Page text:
The whole of the Tower Bar venue is comprised of a single room — the “base” of the tower. A deceptively roomy show floor, long bar, and small just-above-floor-level stage make up its main landmarks. Its parking lot is microscopic — just enough for the various vehicles that bands use to get from Point A to Point B. (I was parked a couple blocks away in a narrow residential street, my rear wheels just barely dipping into an illegal red zone, praying to whatever gods were listening that I didn’t get a ticket — or worse, towed.) A neon sign proclaiming “Tattoo Parlor” glows in an inaccessible upper level — this wouldn’t be a shaky top-floor affair like other shows I’d been to recently.
The stage had only enough room for the drums and the amps — four-fifths of the members of the first band had to occupy the space in front of the stage — another Soda Bar similarity. Real estate was tight, with most of the booths occupied by band members and equipment. I found a comfy spot in the center of the room near a pole (hey, just like the Soda Bar!) that pierced through the ceiling to the floor and watched as the first band prepared to play.
Caving in to a Local Act
I had missed my first chance to see opening local act Cave Bastard (San Diego) at another recent show, and as they kicked off their set I was kicking myself for having not seen them sooner. This powerful quintet delivered a stacked genre-sandwich — a multi-ingredient abomination of mainly death metal, but with toppings of black metal/blackened crust, grind, and a dollop of doom. Their charismatic vocalist raced back and forth, bobbing between a few fans’ faces, and just generally hyping the crowd up; he didn’t have to work too hard on my part — I was pretty sold by the first song, and by the third I was a fan. Their sound came through marvelously to let some seriously sick parts shine through; let’s just say that if I came across them through Bandcamp I’d be VERY pleased with my discovery.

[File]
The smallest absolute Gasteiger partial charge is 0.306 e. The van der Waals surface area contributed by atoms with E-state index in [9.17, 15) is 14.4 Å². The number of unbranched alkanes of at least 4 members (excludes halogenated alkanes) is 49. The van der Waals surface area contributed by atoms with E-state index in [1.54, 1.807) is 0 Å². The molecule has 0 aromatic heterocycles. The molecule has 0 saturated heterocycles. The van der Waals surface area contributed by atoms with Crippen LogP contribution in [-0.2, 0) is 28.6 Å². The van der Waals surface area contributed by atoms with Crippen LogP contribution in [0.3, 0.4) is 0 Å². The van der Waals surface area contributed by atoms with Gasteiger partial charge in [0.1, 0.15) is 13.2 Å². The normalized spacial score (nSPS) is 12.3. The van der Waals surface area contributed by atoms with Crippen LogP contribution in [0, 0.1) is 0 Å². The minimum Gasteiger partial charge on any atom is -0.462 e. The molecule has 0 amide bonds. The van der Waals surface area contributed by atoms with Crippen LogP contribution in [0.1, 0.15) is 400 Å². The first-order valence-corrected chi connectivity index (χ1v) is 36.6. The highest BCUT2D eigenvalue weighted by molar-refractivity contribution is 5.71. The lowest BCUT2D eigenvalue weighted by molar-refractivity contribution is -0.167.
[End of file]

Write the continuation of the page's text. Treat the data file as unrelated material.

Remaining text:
Most local bands I want to support out of obligation; Cave Bastard I’ll gladly see of my own volition.
Conjured Beyond the Border
Cave Bastard’s vocalist had remarked how hot it was, and I had the decency to feel guilty — the full force of several fans were blasting behind me, making the place feel more like a comfy department store than a sweltering dive bar.
Shattering that illusion was Infernal Conjuration (Tijuana, Mexico), a black-clad four-piece playing a thrashy sort of old-school death metal brimming with loads of leads and syncopated crashing. The drummer was stellar, playing at times with awe-striking speed across the monstrous kit he lugged all the way from south of the border. The mix was fairly bass-heavy to the point where it drowned out much of the attack of the guitars, but that didn’t undermine the band’s magnetic appeal. The song Death Lechery, introduced as being played live for first time, was a crusher — a perfect embodiment of a band showcasing the allure of this older genre and why it still attracts so many newer bands.